Because only the leader(s) appreciate the overall objectives and it’s their job to “mind the machine”, workers, who have closely defined and limited roles, are never invited to help solve problems or rise to meet challenges. The leader must work it out and hand down the answers and decisions.

Their role of machine minder and repair man means that leaders seek to control exactly what the machine does and with that, their focus is on controlling and supervising the workforce (the human cogs) by the exercise of power, so the machine runs well.

The Servant Leader

The servant leader leads, which is about the journey. They relate to staff and value them as individual people with individual needs. Together they bring about the desired result but the primary focus of the servant leader is that each member realises their full potential.

They consult the team members, listening to them and seeking their views, ideas and insight, thus engaging the collective wisdom of the organisation. Together they work out the solutions to challenges and problems.

The leader facilitates the achievement of the individuals and helps them coordinate their activities to collaboratively achieve the common purpose, which they all share. Everyone has a view of the “big picture”.

The leader tends to coach individuals rather than control them and seeks to release their initiative and creativity because the leader knows he doesn’t have all the answers.

From the Christian, Kingdom perspective, servant leadership is about valuing people and giving them significance as they are recognised as individuals who are called to bring honour to God in the living of every aspect of their lives.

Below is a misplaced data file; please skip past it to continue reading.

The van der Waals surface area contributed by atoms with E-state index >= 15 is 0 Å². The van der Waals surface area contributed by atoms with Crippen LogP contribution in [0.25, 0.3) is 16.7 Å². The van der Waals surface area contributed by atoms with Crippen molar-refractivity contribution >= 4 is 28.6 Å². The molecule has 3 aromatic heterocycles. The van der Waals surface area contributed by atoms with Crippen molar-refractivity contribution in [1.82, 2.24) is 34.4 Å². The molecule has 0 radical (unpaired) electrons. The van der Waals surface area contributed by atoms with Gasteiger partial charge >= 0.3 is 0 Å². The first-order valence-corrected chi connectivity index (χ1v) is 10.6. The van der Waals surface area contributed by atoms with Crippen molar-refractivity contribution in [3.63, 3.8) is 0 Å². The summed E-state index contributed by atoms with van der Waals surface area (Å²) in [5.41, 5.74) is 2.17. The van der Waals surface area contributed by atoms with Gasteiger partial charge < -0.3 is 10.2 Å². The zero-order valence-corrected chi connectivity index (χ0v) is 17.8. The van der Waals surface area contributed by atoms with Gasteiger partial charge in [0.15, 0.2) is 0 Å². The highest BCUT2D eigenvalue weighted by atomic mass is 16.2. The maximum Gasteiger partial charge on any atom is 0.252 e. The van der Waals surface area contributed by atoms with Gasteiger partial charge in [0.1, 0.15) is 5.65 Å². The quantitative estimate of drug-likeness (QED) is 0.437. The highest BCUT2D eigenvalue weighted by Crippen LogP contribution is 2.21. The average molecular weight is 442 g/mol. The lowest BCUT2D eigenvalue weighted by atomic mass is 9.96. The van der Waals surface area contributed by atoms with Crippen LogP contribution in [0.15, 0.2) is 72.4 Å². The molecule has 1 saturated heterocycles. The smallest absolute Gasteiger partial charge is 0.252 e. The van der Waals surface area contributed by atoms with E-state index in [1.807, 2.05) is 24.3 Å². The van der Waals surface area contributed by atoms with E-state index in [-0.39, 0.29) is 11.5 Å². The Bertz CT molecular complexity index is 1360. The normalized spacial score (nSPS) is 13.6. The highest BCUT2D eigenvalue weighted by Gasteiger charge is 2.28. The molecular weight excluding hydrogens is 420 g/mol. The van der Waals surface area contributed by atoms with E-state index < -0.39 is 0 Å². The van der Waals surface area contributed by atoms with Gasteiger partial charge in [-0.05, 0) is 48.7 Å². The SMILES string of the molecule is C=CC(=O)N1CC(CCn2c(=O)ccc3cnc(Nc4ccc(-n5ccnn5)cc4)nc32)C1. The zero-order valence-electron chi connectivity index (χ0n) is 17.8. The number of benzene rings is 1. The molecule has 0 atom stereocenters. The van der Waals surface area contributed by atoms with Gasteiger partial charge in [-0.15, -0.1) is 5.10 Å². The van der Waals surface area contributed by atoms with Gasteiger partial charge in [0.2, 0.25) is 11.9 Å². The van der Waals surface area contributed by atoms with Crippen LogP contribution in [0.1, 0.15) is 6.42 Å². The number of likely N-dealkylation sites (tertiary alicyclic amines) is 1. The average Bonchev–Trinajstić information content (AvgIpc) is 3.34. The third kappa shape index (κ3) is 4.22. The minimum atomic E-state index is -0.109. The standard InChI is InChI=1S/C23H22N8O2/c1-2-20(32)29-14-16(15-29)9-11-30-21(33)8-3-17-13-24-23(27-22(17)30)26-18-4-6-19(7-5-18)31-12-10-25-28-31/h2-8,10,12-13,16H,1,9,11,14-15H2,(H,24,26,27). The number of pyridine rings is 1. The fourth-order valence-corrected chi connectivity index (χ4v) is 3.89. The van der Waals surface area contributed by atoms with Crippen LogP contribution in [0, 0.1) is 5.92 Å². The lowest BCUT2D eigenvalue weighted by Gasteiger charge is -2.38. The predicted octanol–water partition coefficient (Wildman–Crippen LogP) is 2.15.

Theory X and Theory Y

Douglas McGregor (1901-1964) was a professor at the MIT Sloan School of Management, amongst other places). His book The Human Side of Enterprise (1960) had a profound impact on western management theory. He contrasted two management views, Theory X and Theory Y.  Theory X is very much in the Traditional mould, it was the dominant form of industrialised management after the early decades of the 20th century. It assumes that workers are essentially lazy and need to be motivated by a combination of “the carrot and the stick”. Theory Y is very similar to the outlook of servant leadership. It recognises that workers are in reality self-motivated, responsible and intrinsically desire to achieve.  A terrifying Biblical example of a Theory X type attitude is Nebuchadnezzar’s edict that we looked at earlier: worship the golden image, or be thrown into the fiery furnace (Daniel 3). The carrot – stay alive, the stick – be burned alive!